Your vehicle's timing belt is part of the engine that ensures that the moving parts of your engine are moving at the correct times. A damaged, misaligned, or otherwise improperly functioning timing belt can severely hinder the performance of your entire vehicle, and should be replaced as soon as possible. Thankfully, there are a couple of warning signs that you can look out for to help determine when it's time to have a mechanic take a look at your vehicle's timing belt.
Poor Maintenance of RPM
If you notice that your engine has trouble maintaining a constant level of RPM while traveling at higher speeds, and fluctuates between two levels fairly consistently even though you're maintaining a single level of pressure on the gas pedal, you likely have missing teeth on your timing belt. This can affect your driving performance and your vehicle's performance at all speeds and greatly increase the risk of an accident occurring, but will be most noticeable the faster you're going.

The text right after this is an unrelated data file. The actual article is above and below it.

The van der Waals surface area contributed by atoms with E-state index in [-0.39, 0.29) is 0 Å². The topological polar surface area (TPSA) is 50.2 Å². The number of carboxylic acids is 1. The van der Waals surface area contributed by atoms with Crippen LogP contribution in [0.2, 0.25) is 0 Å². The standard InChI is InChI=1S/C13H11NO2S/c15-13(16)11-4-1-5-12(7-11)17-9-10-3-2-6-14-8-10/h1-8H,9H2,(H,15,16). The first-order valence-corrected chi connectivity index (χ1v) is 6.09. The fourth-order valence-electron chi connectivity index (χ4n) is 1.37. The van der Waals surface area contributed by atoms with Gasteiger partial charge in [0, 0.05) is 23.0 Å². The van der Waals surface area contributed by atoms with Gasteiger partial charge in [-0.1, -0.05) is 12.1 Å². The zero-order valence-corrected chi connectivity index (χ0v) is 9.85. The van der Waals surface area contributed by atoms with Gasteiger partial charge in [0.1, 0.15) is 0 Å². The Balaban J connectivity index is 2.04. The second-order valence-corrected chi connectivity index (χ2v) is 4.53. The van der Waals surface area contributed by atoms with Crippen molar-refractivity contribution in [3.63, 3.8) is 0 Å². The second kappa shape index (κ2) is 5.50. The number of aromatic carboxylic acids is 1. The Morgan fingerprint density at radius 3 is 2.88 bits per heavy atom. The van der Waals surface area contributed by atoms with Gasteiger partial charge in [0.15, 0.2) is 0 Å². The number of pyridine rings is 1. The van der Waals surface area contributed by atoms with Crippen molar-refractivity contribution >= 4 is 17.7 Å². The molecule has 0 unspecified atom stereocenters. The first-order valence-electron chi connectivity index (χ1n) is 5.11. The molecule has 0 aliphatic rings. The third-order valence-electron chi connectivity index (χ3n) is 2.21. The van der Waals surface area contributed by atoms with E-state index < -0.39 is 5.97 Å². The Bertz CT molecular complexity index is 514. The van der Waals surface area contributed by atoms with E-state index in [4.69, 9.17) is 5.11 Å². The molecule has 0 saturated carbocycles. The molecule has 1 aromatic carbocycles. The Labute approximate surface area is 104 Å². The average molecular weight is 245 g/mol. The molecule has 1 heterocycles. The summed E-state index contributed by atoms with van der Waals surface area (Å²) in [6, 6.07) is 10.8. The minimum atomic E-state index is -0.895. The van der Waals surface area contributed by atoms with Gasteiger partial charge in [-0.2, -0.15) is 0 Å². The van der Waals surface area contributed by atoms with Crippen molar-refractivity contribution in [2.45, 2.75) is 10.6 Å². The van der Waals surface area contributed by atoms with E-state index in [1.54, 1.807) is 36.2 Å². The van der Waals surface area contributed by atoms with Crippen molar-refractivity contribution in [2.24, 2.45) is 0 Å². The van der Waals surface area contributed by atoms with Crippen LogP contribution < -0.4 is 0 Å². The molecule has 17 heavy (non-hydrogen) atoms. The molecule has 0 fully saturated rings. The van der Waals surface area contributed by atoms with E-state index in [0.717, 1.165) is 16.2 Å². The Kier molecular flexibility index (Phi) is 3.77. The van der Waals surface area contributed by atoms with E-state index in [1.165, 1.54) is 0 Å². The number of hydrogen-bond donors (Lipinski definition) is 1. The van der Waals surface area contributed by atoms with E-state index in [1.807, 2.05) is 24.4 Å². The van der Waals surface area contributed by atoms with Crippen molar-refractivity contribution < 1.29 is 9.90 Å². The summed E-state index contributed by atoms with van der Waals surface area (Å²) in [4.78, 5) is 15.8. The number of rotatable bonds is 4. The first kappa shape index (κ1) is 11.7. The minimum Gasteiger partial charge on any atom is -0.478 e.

If you have issues starting your car, mainly in relation to the inability of your engine to actually turn over, the timing belt is likely to blame. This is even more likely if the electrical system of your vehicle seems to work fine, and if there is a clicking sound when you turn the key in the ignition. This doesn't have to be a consistent issue: it may take you a few tries before your engine catches, and usually has to do with your timing belt either being out of alignment or missing several teeth, preventing it from catching when you turn the keys in the ignition. In a similar vein, a damaged timing belt can cause issues with your engine stalling while running at low speeds – if you notice this stalling coupled with starting problems, your timing belt is a likely culprit.
Though not always immediately noticeable, if your vehicle is generating a great deal more exhaust than it normally is, your timing belt could be to blame. This is because the timing belt is not properly synced, causing your engine to work harder in order to produce the same amount of power, burning more fuel and necessarily generating a greater amount of exhaust. The best way to notice if this is the case is if you find yourself burning through fuel at a greater rate despite no changes in your actual driving habits.Share